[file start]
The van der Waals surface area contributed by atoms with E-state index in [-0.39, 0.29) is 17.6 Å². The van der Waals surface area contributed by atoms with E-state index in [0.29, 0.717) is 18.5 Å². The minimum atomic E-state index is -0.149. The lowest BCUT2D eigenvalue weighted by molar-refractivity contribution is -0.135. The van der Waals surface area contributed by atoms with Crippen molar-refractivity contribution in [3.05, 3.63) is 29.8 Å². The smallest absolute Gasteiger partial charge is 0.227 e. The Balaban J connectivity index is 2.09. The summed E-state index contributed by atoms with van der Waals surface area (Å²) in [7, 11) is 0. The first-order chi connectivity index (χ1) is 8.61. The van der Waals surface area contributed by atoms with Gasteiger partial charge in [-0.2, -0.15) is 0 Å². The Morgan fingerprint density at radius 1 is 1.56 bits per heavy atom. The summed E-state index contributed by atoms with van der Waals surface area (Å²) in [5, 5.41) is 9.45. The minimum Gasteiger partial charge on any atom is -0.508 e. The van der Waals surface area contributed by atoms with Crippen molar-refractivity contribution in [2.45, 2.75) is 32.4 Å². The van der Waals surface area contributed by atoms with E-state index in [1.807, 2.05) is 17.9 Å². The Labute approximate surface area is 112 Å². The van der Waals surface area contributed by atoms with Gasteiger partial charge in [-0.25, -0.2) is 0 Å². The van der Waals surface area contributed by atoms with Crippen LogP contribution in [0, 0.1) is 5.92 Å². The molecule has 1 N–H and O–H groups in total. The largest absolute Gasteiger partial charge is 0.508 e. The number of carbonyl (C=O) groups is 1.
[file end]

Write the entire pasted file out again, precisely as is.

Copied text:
The van der Waals surface area contributed by atoms with E-state index in [-0.39, 0.29) is 17.6 Å². The van der Waals surface area contributed by atoms with E-state index in [0.29, 0.717) is 18.5 Å². The minimum atomic E-state index is -0.149. The lowest BCUT2D eigenvalue weighted by molar-refractivity contribution is -0.135. The van der Waals surface area contributed by atoms with Crippen molar-refractivity contribution in [3.05, 3.63) is 29.8 Å². The smallest absolute Gasteiger partial charge is 0.227 e. The Balaban J connectivity index is 2.09. The summed E-state index contributed by atoms with van der Waals surface area (Å²) in [7, 11) is 0. The first-order chi connectivity index (χ1) is 8.61. The van der Waals surface area contributed by atoms with Gasteiger partial charge in [-0.2, -0.15) is 0 Å². The Morgan fingerprint density at radius 1 is 1.56 bits per heavy atom. The summed E-state index contributed by atoms with van der Waals surface area (Å²) in [5, 5.41) is 9.45. The minimum Gasteiger partial charge on any atom is -0.508 e. The van der Waals surface area contributed by atoms with Crippen molar-refractivity contribution in [2.45, 2.75) is 32.4 Å². The van der Waals surface area contributed by atoms with E-state index in [1.807, 2.05) is 17.9 Å². The Labute approximate surface area is 112 Å². The van der Waals surface area contributed by atoms with Gasteiger partial charge in [-0.25, -0.2) is 0 Å². The van der Waals surface area contributed by atoms with Crippen LogP contribution in [0, 0.1) is 5.92 Å². The molecule has 1 N–H and O–H groups in total. The largest absolute Gasteiger partial charge is 0.508 e. The number of carbonyl (C=O) groups is 1.